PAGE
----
All unsubmitted sexual assault kits will be evaluated to determine whether testing would potentially further an investigation or assist the grantees with developing sexual assault investigation protocols.
Will a kit only be tested if the survivor consents?
Only those kits where a
victim gave permission for the kit to be tested at the time of the incident
will be considered for testing. Prior to August of 2018, if the victim reported
to law enforcement, that is interpreted as consent to test their kit, unless
the victim specifically requested their kit not be tested. If the victim did
not report to law enforcement, the kit will not be tested. If the victim later
withdrew their consent, the kit will not be tested.
Kits collected after 2015
will not be tested under the Minnesota SAKI project, however, it is important
to note that testing is now handled differently in Minnesota as a result of
laws passed in 2018 and 2020. Starting August 2018, kits are classified as
either restricted or unrestricted based on the survivor’s decision whether or
not to consent to forensic testing of the kit. An unrestricted kit is
one where the victim has
reported the crime to law enforcement and consented to having the kit tested. A
restricted kit is one where the victim has not consented to having the kit
tested. Starting January 2021, all unrestricted kits will be tested and all
unrestricted kits will be stored in case the victim later wishes the kit to be
If you are a victim of sexual assault
Under Minnesota law, a sexual assault victim can obtain information about the status of their sexual assault kit by contacting the investigating agency. The victim can obtain the date the sexual assault examination kit was submitted to the forensic laboratory, the date the agency received notice of the results of testing, and whether a DNA profile was obtained from the testing.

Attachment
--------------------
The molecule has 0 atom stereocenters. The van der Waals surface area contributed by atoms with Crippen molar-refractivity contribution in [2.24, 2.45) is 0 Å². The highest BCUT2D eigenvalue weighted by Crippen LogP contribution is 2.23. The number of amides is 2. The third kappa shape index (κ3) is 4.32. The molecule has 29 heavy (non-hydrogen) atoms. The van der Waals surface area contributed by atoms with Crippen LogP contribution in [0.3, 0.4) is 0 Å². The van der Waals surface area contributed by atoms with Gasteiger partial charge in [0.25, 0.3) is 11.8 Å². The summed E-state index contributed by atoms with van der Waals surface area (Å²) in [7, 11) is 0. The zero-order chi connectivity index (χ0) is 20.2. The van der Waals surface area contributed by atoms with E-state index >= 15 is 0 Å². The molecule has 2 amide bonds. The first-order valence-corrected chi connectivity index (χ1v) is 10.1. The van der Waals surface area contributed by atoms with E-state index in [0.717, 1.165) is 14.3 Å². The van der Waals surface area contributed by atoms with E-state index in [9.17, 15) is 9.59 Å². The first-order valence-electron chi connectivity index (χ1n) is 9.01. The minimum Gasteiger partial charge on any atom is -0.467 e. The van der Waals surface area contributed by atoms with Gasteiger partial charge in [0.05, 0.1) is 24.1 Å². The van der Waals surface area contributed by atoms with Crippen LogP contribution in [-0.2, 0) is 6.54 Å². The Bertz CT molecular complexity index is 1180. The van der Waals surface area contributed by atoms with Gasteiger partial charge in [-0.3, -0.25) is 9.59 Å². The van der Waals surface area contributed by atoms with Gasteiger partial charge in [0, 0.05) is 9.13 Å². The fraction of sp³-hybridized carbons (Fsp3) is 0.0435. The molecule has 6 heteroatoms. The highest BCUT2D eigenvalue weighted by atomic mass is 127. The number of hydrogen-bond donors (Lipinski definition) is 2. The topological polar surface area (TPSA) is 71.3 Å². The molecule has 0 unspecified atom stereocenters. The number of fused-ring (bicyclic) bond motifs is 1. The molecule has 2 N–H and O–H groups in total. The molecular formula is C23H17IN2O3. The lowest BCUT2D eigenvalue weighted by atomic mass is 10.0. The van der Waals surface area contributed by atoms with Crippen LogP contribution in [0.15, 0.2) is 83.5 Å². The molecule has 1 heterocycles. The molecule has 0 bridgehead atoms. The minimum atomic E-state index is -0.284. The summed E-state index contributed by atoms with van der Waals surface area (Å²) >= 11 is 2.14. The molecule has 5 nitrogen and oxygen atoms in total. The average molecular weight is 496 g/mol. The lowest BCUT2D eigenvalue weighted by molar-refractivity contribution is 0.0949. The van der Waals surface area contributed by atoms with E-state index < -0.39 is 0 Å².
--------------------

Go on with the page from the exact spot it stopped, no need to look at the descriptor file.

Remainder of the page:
Victims/survivors of sexual assault crimes committed in Anoka County in 2015 or prior that were reported to law enforcement can contact the Sexual Assault Kit Initiative Notification Line to learn about the status of their kits. Anoka County victims/survivors can also call this line to state they do not want to be contacted about their case or that they do not want their kit tested.
Anoka County Sexual Assault Kit Initiative Notification Line: 763-324-5229
For questions about the Minnesota SAKI project, please contact Office of Justice Programs Crime Victim Justice Unit Director Suzanne Elwell at 651-201-7312 or email@example.com.
For media inquiries, please contact Public Information Officer Becky Rabb at 651-201-7563 or firstname.lastname@example.org.
This project was supported by Grant No. 2018-AK-BX-0019 and 2019-AK-BX-0018 awarded by the Bureau of Justice Assistance. The Bureau of Justice Assistance is a component of the Department of Justice's Office of Justice Programs, which also includes the Bureau of Justice Statistics, the National Institute of Justice, the Office of Juvenile Justice and Delinquency Prevention, the Office for Victims of Crime, and the SMART Office. Points of view or opinions in this document are those of the author and do not necessarily represent the official position or policies of the U.S. Department of Justice.